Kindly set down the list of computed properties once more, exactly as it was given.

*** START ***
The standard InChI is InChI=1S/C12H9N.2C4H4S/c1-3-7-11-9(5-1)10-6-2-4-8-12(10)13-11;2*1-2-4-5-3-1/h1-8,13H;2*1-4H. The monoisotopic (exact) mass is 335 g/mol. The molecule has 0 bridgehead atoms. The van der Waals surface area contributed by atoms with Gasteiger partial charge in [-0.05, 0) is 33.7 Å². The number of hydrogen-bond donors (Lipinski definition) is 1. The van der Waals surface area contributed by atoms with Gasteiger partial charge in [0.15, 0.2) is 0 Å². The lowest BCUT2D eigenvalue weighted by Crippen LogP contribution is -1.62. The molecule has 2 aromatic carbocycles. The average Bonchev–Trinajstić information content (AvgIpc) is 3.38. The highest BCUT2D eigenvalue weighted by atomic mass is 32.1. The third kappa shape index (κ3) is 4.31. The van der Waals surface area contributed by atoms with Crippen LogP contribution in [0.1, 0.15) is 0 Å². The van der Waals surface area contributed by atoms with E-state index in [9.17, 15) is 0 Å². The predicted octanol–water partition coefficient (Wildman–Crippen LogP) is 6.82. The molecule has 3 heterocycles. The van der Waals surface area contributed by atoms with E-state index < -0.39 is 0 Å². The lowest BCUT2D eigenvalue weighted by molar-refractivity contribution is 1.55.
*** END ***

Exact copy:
The standard InChI is InChI=1S/C12H9N.2C4H4S/c1-3-7-11-9(5-1)10-6-2-4-8-12(10)13-11;2*1-2-4-5-3-1/h1-8,13H;2*1-4H. The monoisotopic (exact) mass is 335 g/mol. The molecule has 0 bridgehead atoms. The van der Waals surface area contributed by atoms with Gasteiger partial charge in [-0.05, 0) is 33.7 Å². The number of hydrogen-bond donors (Lipinski definition) is 1. The van der Waals surface area contributed by atoms with Gasteiger partial charge in [0.15, 0.2) is 0 Å². The lowest BCUT2D eigenvalue weighted by Crippen LogP contribution is -1.62. The molecule has 2 aromatic carbocycles. The average Bonchev–Trinajstić information content (AvgIpc) is 3.38. The highest BCUT2D eigenvalue weighted by atomic mass is 32.1. The third kappa shape index (κ3) is 4.31. The van der Waals surface area contributed by atoms with Crippen LogP contribution in [0.1, 0.15) is 0 Å². The van der Waals surface area contributed by atoms with E-state index in [9.17, 15) is 0 Å². The predicted octanol–water partition coefficient (Wildman–Crippen LogP) is 6.82. The molecule has 3 heterocycles. The van der Waals surface area contributed by atoms with E-state index < -0.39 is 0 Å². The lowest BCUT2D eigenvalue weighted by molar-refractivity contribution is 1.55.